My colleagues and I have a vision for teacher education in NYC. We want to prepare teachers who are ready to serve urban populations, who understand what it means to teach and learn in NYC classrooms. Though we feel we have done an adequate job in the past, we know we could do better. So this semester three of us are piloting a new program, one where we, the university faculty, accompany our students into real classrooms - where we all learn with real teachers who are working with real students. This work is exciting, and it's also exhausting. Coordinating with the school, recruiting teachers who are willing to have us visit their classrooms, collaborating with two other professors who are, in practice, teaching two different courses than I am - all of this work to achieve what, in theory and in hope, will be a better education of teachers, one that is interdisciplinary and based in the real world.
Luckily, I only have 13 students this semester to follow, to coach, and to assess. I feel fortunate that this number is so small, particularly because the numbers for me to keep track of at home have increased beyond my expectations.
We decided to split our son and daughter into two different preschool classes. Our reasoning had everything to do with them and nothing to do with us. If I had thought about the effect separate classes would have on a twin mama... well, I wouldn't have reconsidered, but I would have better prepared myself for the start of school.
We received two class lists in August, one for "yellow" and one for "red." I glanced at the names, looking for the few I recognized from last year. For some reason it didn't hit me then. It didn't hit me that there were 14 names on each page, 28 kids, each with two parents listed. I started to realize that the numbers were not in my favor when I received an email from one of the moms on one of the lists. I have no idea who sent the email, but I do remember she was organizing a park play date for the "red" class. By the time I received the email, the class lists were "filed" somewhere on the growing mail pile, and I stared at the computer trying to recall which of my kids was in the "red" class.
I began to realize that splitting the kids was going to be harder than I had anticipated. My mental math revealed that I would have to learn the routines of 2 classrooms, the personalities of 4 teachers, the names of 26 classmates, and the faces of 50 other parents (there's a set of twins in Megan's class, so I was spared the extra 2 parents). For someone who has steered clear of numbers whenever possible, the stats are overwhelming.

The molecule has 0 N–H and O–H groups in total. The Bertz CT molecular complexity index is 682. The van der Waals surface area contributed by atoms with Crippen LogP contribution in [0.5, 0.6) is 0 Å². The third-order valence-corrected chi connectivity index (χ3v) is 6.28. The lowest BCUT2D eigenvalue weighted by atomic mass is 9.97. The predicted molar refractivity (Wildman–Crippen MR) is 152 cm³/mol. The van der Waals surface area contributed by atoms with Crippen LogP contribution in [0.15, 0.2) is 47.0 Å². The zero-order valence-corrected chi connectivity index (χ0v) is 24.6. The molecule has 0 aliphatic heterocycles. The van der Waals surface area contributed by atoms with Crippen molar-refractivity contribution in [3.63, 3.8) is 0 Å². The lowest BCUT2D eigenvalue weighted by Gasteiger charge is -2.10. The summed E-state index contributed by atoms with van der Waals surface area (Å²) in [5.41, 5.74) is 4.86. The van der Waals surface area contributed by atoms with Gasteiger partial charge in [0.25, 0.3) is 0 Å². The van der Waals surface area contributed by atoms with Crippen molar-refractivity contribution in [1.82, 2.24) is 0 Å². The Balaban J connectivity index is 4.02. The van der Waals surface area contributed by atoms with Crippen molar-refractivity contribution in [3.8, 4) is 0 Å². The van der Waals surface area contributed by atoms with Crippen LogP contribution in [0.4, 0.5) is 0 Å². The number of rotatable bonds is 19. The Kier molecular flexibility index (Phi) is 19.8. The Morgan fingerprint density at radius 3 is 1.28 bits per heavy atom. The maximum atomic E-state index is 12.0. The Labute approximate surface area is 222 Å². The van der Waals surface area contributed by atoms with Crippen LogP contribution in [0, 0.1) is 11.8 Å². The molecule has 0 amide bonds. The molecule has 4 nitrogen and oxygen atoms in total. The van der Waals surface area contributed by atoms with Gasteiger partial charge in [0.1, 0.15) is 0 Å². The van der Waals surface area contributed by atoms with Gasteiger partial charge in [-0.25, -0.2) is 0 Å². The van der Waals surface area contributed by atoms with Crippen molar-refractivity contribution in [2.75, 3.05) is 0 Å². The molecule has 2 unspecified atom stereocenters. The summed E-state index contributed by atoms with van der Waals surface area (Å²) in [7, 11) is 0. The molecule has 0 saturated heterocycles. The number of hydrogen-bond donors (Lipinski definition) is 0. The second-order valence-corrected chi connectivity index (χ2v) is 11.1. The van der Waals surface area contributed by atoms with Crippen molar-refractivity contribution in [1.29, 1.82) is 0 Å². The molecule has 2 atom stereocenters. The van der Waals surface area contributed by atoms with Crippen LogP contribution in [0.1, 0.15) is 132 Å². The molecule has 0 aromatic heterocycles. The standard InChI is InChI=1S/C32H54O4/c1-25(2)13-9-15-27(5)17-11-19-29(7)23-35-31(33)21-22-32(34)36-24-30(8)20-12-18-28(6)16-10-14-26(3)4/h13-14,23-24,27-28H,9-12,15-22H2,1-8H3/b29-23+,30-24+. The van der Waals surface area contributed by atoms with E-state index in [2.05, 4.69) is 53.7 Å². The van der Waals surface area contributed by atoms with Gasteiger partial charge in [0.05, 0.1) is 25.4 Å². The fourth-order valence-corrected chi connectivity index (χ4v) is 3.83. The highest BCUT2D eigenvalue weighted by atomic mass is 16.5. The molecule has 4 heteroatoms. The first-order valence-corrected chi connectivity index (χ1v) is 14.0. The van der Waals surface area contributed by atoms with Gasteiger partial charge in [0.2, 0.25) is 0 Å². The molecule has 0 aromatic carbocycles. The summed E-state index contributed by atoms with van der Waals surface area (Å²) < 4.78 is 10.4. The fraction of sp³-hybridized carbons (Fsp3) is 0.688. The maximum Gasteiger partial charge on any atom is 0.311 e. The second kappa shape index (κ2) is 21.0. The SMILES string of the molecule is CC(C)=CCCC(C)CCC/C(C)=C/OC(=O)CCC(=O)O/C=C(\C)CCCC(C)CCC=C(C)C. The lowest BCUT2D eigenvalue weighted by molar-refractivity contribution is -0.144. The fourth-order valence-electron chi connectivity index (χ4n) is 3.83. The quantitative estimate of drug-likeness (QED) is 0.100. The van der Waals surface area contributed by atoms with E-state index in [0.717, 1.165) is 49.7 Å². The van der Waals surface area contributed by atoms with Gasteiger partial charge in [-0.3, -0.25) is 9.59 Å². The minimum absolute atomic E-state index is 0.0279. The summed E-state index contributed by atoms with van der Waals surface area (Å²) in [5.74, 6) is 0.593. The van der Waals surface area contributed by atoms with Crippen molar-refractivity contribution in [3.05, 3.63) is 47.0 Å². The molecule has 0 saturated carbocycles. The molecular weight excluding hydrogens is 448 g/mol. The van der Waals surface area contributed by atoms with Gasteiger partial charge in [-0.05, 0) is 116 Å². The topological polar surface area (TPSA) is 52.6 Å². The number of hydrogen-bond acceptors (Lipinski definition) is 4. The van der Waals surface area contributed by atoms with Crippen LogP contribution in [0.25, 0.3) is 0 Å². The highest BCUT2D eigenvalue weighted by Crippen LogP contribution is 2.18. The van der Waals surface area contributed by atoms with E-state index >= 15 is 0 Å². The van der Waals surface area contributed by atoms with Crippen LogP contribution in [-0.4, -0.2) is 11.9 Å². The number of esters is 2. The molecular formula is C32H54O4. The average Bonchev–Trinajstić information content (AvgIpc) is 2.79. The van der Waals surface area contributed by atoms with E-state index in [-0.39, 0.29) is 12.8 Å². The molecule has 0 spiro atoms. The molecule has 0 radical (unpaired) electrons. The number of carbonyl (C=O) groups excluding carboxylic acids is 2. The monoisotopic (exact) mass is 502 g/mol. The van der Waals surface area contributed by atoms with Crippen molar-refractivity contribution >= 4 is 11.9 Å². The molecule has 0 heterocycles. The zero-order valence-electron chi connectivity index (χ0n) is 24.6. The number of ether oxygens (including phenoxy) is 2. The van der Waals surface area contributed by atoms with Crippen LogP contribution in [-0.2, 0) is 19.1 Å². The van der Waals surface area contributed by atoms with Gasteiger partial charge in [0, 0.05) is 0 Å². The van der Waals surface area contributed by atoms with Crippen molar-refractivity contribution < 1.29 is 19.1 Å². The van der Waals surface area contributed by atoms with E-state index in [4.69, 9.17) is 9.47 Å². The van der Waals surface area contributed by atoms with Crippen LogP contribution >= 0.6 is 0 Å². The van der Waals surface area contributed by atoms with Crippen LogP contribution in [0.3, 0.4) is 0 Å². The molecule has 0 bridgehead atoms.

My husband and I attended parent night and parent visitation, splitting the classrooms by gender, and this decision put me at an even greater disadvantage for my son's class during the parent tea, where I comfortably approached five or six parents I recognized from my daughter's "red" class. As I looked around the room, I realized I recognized no one from the "yellow" class. And I didn't have the energy to canvass tables searching for the potential 26 unknown moms or dads.
The logistics of collecting the two of them in different classrooms also confused me for a bit. The school is two stories, and I was not expecting the kids to be on different floors. They are, and pick up is very structured. Kids are released according to the parent line that waits outside the door and depending on their behavior in the closing circle. I realized quickly that I needed to be at the front of the "red" line in order to collect my daughter and scurry downstairs to collect my son in a timely manner. I didn't make it the first day, and my son was playing quietly, alone, with his teachers downstairs. The staff at the preschool is very supportive, and I'm sure my son did not think I had abandoned him, but I'm sure I added a few stress lines this week.
Fortunately, I have devised a plan, complete with labeled folders, for keeping track of everything. Now if I can just figure out how to explain it to the various caregivers, school staff, and family members who will help me keep it all together so that I can attend to my 2 university teaching partners, 13 students, and unknown number of high school faculty who will help me accomplish an exciting adventure at work.